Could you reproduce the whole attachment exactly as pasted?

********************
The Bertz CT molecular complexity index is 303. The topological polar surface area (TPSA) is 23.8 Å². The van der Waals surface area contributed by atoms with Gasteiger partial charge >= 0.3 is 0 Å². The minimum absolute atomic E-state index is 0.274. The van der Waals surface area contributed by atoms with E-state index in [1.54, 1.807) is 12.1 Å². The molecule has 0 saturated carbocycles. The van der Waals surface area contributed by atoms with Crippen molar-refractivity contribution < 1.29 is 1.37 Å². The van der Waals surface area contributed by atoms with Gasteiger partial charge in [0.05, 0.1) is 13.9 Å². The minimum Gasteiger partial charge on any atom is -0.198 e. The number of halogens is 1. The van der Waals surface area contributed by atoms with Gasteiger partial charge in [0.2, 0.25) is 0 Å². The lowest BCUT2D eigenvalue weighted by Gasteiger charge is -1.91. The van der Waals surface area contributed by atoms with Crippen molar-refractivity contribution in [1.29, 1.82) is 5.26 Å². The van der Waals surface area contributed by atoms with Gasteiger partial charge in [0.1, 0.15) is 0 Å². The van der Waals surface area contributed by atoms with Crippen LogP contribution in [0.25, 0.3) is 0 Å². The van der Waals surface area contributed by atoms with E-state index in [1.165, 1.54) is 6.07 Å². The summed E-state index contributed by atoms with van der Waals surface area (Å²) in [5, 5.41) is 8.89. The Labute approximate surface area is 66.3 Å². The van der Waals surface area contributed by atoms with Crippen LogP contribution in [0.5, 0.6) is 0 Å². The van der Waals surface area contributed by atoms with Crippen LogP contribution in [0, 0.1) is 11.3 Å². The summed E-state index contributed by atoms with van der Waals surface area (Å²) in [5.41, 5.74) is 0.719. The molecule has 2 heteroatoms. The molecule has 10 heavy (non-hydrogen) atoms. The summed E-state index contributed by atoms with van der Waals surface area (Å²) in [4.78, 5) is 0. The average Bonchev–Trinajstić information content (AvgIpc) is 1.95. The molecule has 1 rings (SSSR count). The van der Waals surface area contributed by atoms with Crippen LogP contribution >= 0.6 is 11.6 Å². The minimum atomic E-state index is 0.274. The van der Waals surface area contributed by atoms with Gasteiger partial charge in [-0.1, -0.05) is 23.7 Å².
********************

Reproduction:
The Bertz CT molecular complexity index is 303. The topological polar surface area (TPSA) is 23.8 Å². The van der Waals surface area contributed by atoms with Gasteiger partial charge >= 0.3 is 0 Å². The minimum absolute atomic E-state index is 0.274. The van der Waals surface area contributed by atoms with E-state index in [1.54, 1.807) is 12.1 Å². The molecule has 0 saturated carbocycles. The van der Waals surface area contributed by atoms with Crippen molar-refractivity contribution < 1.29 is 1.37 Å². The van der Waals surface area contributed by atoms with Gasteiger partial charge in [0.05, 0.1) is 13.9 Å². The minimum Gasteiger partial charge on any atom is -0.198 e. The number of halogens is 1. The van der Waals surface area contributed by atoms with Gasteiger partial charge in [0.2, 0.25) is 0 Å². The lowest BCUT2D eigenvalue weighted by Gasteiger charge is -1.91. The van der Waals surface area contributed by atoms with Crippen molar-refractivity contribution in [1.29, 1.82) is 5.26 Å². The van der Waals surface area contributed by atoms with Gasteiger partial charge in [0.1, 0.15) is 0 Å². The van der Waals surface area contributed by atoms with Crippen LogP contribution in [0.25, 0.3) is 0 Å². The van der Waals surface area contributed by atoms with E-state index in [1.165, 1.54) is 6.07 Å². The summed E-state index contributed by atoms with van der Waals surface area (Å²) in [5, 5.41) is 8.89. The Labute approximate surface area is 66.3 Å². The van der Waals surface area contributed by atoms with Crippen LogP contribution in [0.5, 0.6) is 0 Å². The van der Waals surface area contributed by atoms with Crippen LogP contribution in [0, 0.1) is 11.3 Å². The summed E-state index contributed by atoms with van der Waals surface area (Å²) in [5.41, 5.74) is 0.719. The molecule has 2 heteroatoms. The molecule has 10 heavy (non-hydrogen) atoms. The summed E-state index contributed by atoms with van der Waals surface area (Å²) in [4.78, 5) is 0. The average Bonchev–Trinajstić information content (AvgIpc) is 1.95. The molecule has 1 rings (SSSR count). The van der Waals surface area contributed by atoms with Crippen LogP contribution >= 0.6 is 11.6 Å². The minimum atomic E-state index is 0.274. The van der Waals surface area contributed by atoms with Gasteiger partial charge in [-0.1, -0.05) is 23.7 Å².